To start, the true Palladian house must be symmetrical. Obvious imbalance always distracts and discomforts a beholder, even when he does not realise why. Proportions of windows, doors, pavilions, pediments, dependencies, columns, rooflines, arches, chimneys, interior panelling and finish, as well as the rooms themselves and the general layout of the building, are all governed by strict artistic maxims. The plans in Gibbs’ book are in fact so reliably symmetrical that he dimensions only one room in four, since those at the other corners may be assumed identical, or gives a depth only to one side of a corridor, for the corridor must certainly be on centre. Perfection in balance is maintained front-to-back, side-to-side, from room to room, and within each room. Blatantly disregarding this rule, your house should be considered at best a compromise, at worst, a failure.

Dependencies, if not perfectly symmetrical, must at least approach symmetry through equivalent balance; in pure theory, this rule extends to the gardens, walls, landscaping, and even the lay of the land where at all possible. The famous 18th-century groundsman Lancelot ‘Capability’ Brown capitalised on the gentry’s craving for structure and symmetry, and was immortalised not only in the hundreds of his gardens which still survive in England, but by respectful mentions in the vaunted novels of propriety priestess Jane Austen (notably Mansfield Park. --JC).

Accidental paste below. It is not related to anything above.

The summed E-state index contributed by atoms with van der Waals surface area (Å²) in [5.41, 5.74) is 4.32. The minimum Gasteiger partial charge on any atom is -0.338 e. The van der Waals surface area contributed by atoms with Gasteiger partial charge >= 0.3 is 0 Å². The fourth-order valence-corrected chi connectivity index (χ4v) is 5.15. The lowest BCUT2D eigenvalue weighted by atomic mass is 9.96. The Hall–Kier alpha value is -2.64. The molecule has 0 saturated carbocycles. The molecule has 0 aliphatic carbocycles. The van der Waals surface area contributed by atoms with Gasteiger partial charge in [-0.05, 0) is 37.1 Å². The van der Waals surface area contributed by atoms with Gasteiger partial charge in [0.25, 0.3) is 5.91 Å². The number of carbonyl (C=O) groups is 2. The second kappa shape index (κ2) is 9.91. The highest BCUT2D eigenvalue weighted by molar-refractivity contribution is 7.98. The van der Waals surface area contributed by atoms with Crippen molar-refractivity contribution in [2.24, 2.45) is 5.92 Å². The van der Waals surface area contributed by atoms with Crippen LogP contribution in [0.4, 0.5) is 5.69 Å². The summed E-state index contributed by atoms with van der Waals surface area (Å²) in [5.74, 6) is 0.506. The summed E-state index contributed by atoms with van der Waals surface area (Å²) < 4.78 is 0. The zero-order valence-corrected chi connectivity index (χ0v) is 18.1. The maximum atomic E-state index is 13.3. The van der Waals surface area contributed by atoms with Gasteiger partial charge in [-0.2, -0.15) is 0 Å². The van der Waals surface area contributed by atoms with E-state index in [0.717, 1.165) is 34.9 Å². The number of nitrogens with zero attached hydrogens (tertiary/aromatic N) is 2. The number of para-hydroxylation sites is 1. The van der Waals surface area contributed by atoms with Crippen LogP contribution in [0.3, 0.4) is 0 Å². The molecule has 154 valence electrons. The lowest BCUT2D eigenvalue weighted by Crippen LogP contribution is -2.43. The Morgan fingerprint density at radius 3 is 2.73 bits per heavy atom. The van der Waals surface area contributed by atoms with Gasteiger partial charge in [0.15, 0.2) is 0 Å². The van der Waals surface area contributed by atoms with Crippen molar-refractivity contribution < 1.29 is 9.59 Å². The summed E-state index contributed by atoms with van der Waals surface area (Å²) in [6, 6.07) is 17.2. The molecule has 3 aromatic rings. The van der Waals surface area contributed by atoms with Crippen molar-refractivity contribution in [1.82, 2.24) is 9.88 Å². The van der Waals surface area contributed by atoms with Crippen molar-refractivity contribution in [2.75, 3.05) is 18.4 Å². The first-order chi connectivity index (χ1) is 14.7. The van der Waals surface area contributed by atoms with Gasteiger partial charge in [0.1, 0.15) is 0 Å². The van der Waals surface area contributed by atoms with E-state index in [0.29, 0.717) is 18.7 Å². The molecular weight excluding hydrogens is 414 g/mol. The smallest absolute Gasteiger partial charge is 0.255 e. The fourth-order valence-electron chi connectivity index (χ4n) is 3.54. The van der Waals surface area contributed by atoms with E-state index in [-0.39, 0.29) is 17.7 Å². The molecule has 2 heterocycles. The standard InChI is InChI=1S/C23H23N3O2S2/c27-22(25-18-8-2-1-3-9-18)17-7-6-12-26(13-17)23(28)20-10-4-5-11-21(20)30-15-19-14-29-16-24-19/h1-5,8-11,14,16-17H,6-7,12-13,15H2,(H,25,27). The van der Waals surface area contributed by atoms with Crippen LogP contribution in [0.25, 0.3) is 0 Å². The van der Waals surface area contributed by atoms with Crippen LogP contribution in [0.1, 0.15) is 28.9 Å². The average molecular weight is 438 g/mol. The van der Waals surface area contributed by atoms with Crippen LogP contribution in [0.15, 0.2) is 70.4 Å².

A façade must have a clear central focus, defined by a principal door, and window above; therefore the true classical or Palladian house always has an odd number of bays, and a centre gable or pediment. Of course some very pretty houses have been constructed in violation of this rule, but even an unenlightened beholder will gravitate more to the example which obeys it over the one which scarcely attempts it.